5. After your confession, do the penance the priest gives to you.
  6. Pray daily for the strength to avoid the occasion of sin, especially for those sins you were just absolved from.

 

ACT OF CONTRITIONO my God, I am heartily sorry for having offended You, and I detest all my sins because I dread the loss of Heaven and the pains of Hell, but most of all because they offend You, my God, Who are all good and deserving of all my love. I firmly resolve, with the help of Your grace, to confess my sins, to do penance, and to amend my life.
Amen.

 


 

FIRST COMMANDMENT
“I am the Lord your God. You shall not have strange gods before Me.” (Ex 20:2,3)
 


Happy Birthday Carolina Cannonball!

July 11, 2012

Happy Birthday Carolina Cannonball!

Visit The Crescat and wish her well!

 
 

 

May 1: Saint Joseph The Worker

May 1, 2012


March 19: Saint Joseph

March 19, 2012


Marian Prayer Of Saint Gregory Of Narek (A.D. 1010)

November 12, 2011
MARIAN PRAYER OF SAINT GREGORY OF NAREK (A.D. 1010)

Assist me by the wings of your prayers,
O you who are called the Mother of the living,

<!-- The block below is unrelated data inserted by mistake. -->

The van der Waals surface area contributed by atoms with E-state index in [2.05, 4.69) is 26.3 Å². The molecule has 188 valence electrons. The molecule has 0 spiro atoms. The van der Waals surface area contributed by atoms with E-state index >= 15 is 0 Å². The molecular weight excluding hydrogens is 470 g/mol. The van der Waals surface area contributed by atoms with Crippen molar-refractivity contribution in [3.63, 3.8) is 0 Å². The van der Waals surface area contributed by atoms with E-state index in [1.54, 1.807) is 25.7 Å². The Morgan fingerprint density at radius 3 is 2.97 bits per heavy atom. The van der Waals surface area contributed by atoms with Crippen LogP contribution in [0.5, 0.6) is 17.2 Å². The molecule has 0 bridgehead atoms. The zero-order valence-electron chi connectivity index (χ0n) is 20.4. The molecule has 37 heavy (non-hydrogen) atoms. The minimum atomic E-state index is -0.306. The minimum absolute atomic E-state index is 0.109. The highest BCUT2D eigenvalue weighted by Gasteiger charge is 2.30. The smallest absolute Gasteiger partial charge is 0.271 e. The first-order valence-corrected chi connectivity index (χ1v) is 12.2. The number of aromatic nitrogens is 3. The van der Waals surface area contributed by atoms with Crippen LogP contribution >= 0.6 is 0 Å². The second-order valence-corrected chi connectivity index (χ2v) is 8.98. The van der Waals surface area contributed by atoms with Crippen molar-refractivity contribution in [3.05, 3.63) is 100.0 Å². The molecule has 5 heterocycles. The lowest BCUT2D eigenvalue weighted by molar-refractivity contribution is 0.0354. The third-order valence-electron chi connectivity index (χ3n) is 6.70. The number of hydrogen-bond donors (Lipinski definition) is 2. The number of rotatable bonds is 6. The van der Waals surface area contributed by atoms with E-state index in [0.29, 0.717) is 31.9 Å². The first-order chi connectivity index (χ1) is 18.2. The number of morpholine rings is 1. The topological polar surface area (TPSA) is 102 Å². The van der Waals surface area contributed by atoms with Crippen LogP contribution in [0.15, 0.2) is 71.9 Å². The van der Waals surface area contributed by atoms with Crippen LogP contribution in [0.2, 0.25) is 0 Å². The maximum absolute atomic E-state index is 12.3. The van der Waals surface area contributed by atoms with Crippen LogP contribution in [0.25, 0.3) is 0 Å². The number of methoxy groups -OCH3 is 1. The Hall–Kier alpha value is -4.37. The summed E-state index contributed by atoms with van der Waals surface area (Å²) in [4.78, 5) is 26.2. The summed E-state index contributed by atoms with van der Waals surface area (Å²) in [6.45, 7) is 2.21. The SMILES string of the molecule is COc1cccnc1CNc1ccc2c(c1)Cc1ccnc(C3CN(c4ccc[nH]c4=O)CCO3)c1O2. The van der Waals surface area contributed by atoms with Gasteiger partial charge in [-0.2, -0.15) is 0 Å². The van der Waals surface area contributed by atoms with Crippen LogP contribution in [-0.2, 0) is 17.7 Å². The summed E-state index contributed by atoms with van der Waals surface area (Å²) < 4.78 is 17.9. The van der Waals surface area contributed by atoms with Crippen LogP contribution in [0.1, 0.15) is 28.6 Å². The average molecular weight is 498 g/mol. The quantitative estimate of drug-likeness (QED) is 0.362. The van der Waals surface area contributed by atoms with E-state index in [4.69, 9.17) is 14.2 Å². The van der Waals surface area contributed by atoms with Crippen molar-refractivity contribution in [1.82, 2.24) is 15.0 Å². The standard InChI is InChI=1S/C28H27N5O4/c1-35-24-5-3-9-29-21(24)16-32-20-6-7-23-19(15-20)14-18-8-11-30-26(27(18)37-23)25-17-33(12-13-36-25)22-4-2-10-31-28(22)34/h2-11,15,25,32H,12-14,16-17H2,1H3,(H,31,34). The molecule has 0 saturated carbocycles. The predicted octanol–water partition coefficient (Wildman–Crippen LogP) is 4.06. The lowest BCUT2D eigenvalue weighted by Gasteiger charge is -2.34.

so that on my exit from this valley of tears
I may be able to advance without torment
to the dwelling of life
that has been prepared for us
to lighten the end of a life burdened by my iniquity.

Healer of the sorrows of Eve,
change my day of anguish into a feast of gladness.
Be my Advocate,
ask and supplicate.
For as I believe in your inexpressible purity,
so do I also believe in
the good reception that is given to your word.

O you who are blessed among women,
help me with your tears
for I am in danger.
Bend the knee to obtain my reconciliation,
O Mother of God.

Be solicitous for me for I am miserable, Read the rest of this entry »


For The Repose Of The Soul Of Elvis Presley

August 16, 2011

For The Repose Of The Soul Of Elvis Presley

No one who sings of Her rosary should be forgotten in death. Say one Hail Mary for Elvis.

See also: Roman Miscellany: Five Catholic Facts About Elvis